The Loop

U.S. Amateur semifinalist's mother's name is, no joke

August 23, 2016

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Terri Texeira has five kids, an expensive proposition in its own right, but one of them, Jonah, 9 at the time, had a costly habit fueled by ambition that was certain to buckle the bottom line. He was a golfer who wanted to attend the David Leadbetter Academy.

Terri knew that an online gambling concern,, paid large sums of money for oddball schemes to promote its site (it had paid $28,000, for instance, for a grilled-cheese sandwich with the image of the Virgin Mary).

So, to help bankroll her son’s ambition, she came up with her own idea, to auction on eBay the rights to legally change her name to whatever the highest bidder wanted.

The online casino came in with the high bid, $15,199, and she legally changed her name to

Jonah Texeira never made it to the Leadbetter Academy;, aka Terri, said the Leadbetter Academy tuition was $31,000 at the time. But the $15,199 seeded Jonah’s golf ambition nonetheless.

It was money well spent.

Last week, Jonah, now 20, reached the semifinals of the U.S. Amateur, [before losing to Brad Dalke, 3 and 2] ( He now is a University of Southern California junior who intends to make golf a career.

“That little incident jump-started our family financially so that we were able to send him to all these places,” she said on Tuesday, citing his junior golf travels. “It’s been quite a ride.”, who does puppy public relations in Los Angeles (“I put a lot of puppies in films,” she said), reminded her son of her name change last week. He laughed. She does, too, thrilled that it has all worked out. “He was 9,” she said. “As they get older, you never know whether it’s going to click. I would never have thought in a million years I’d be involved in golf now.”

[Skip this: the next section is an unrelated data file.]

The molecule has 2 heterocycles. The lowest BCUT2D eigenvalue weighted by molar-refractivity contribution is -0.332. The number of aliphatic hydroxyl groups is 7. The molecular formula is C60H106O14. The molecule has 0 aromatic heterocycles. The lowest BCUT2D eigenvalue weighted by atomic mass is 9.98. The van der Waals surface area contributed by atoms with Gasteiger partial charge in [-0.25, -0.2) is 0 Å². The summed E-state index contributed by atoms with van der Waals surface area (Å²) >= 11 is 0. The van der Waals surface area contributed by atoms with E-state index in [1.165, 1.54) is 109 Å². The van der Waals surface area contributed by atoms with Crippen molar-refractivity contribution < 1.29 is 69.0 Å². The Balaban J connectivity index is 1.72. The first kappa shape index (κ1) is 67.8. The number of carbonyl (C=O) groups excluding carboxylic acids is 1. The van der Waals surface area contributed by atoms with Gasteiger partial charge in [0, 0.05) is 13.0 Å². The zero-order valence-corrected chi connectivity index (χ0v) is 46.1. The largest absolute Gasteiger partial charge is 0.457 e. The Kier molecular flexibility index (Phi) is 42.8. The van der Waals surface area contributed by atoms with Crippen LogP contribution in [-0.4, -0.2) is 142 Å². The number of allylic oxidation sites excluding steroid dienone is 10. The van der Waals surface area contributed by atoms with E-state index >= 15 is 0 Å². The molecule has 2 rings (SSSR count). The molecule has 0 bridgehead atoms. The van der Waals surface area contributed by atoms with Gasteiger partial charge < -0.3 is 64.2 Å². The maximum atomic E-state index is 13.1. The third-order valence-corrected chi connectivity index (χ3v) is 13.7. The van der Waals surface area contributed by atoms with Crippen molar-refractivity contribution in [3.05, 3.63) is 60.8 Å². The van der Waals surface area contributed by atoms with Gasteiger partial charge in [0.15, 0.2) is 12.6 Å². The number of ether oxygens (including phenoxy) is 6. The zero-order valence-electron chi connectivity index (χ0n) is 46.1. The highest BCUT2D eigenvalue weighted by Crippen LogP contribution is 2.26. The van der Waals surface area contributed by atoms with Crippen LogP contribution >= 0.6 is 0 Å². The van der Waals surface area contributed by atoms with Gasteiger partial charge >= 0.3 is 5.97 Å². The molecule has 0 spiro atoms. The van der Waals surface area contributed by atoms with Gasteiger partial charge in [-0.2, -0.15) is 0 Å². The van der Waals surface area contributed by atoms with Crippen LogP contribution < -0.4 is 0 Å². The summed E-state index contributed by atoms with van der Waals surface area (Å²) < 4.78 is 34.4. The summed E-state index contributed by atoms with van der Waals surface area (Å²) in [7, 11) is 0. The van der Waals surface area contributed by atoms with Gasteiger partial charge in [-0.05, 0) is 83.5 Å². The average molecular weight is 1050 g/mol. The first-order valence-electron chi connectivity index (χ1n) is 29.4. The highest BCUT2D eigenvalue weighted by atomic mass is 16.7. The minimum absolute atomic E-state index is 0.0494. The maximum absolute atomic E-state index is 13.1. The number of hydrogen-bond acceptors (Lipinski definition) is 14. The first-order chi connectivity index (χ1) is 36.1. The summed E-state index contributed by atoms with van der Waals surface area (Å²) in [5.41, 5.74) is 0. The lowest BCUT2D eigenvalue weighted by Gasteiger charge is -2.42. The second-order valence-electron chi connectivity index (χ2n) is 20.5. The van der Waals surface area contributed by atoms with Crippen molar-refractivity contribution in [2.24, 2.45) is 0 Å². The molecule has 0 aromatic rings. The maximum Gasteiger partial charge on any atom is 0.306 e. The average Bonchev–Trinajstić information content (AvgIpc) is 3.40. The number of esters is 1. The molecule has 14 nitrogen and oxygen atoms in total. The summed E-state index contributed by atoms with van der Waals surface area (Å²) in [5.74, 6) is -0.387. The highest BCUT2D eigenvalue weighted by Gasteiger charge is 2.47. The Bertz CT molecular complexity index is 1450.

And for the record, yes, she did go through the court process to legally change her name to And, no, she has never changed it back, though her California driver’s license still identifies her as Terri Texeira.

“We…hope that the money spent will go a long way in helping’s family,” company CEO Richard Rowe said at the time. “Anyone that has kids knows the enormous expense that it requires to provide for them. We are happy to help make ends meet.”